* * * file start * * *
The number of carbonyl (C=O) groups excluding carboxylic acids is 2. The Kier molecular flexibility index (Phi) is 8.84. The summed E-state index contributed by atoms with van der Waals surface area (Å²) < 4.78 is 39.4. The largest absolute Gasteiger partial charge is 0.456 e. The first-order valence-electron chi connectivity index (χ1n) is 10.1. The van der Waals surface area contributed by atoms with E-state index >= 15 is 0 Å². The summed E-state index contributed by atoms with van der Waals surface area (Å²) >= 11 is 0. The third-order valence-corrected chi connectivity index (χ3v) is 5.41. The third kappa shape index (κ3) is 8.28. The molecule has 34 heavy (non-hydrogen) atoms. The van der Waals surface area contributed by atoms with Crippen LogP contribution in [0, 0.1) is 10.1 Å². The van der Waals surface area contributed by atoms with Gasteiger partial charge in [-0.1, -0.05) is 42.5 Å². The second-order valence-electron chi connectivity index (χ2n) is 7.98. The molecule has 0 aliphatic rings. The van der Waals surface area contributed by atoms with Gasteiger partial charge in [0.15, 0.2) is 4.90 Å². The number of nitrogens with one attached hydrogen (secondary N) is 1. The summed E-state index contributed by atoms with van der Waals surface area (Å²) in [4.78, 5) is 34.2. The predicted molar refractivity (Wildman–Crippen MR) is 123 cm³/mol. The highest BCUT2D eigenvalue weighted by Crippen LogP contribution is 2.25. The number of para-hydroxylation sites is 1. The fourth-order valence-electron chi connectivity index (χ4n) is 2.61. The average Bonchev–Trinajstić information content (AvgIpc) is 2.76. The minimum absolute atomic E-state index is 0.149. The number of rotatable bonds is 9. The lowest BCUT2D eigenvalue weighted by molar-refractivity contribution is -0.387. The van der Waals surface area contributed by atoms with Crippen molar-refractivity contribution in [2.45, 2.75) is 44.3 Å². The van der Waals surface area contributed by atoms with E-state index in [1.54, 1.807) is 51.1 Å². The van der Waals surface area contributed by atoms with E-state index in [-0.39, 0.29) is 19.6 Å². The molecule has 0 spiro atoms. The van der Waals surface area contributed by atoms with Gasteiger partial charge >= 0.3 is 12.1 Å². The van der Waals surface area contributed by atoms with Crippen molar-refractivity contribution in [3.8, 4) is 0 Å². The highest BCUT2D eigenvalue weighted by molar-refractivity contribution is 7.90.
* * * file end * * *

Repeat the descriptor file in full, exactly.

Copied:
The number of carbonyl (C=O) groups excluding carboxylic acids is 2. The Kier molecular flexibility index (Phi) is 8.84. The summed E-state index contributed by atoms with van der Waals surface area (Å²) < 4.78 is 39.4. The largest absolute Gasteiger partial charge is 0.456 e. The first-order valence-electron chi connectivity index (χ1n) is 10.1. The van der Waals surface area contributed by atoms with E-state index >= 15 is 0 Å². The summed E-state index contributed by atoms with van der Waals surface area (Å²) >= 11 is 0. The third-order valence-corrected chi connectivity index (χ3v) is 5.41. The third kappa shape index (κ3) is 8.28. The molecule has 34 heavy (non-hydrogen) atoms. The van der Waals surface area contributed by atoms with Crippen LogP contribution in [0, 0.1) is 10.1 Å². The van der Waals surface area contributed by atoms with Gasteiger partial charge in [-0.1, -0.05) is 42.5 Å². The second-order valence-electron chi connectivity index (χ2n) is 7.98. The molecule has 0 aliphatic rings. The van der Waals surface area contributed by atoms with Gasteiger partial charge in [0.15, 0.2) is 4.90 Å². The number of nitrogens with one attached hydrogen (secondary N) is 1. The summed E-state index contributed by atoms with van der Waals surface area (Å²) in [4.78, 5) is 34.2. The predicted molar refractivity (Wildman–Crippen MR) is 123 cm³/mol. The highest BCUT2D eigenvalue weighted by Crippen LogP contribution is 2.25. The number of para-hydroxylation sites is 1. The fourth-order valence-electron chi connectivity index (χ4n) is 2.61. The average Bonchev–Trinajstić information content (AvgIpc) is 2.76. The minimum absolute atomic E-state index is 0.149. The number of rotatable bonds is 9. The lowest BCUT2D eigenvalue weighted by molar-refractivity contribution is -0.387. The van der Waals surface area contributed by atoms with Crippen molar-refractivity contribution in [2.45, 2.75) is 44.3 Å². The van der Waals surface area contributed by atoms with E-state index in [1.54, 1.807) is 51.1 Å². The van der Waals surface area contributed by atoms with E-state index in [-0.39, 0.29) is 19.6 Å². The molecule has 0 spiro atoms. The van der Waals surface area contributed by atoms with Gasteiger partial charge >= 0.3 is 12.1 Å². The van der Waals surface area contributed by atoms with Crippen molar-refractivity contribution in [3.8, 4) is 0 Å². The highest BCUT2D eigenvalue weighted by molar-refractivity contribution is 7.90.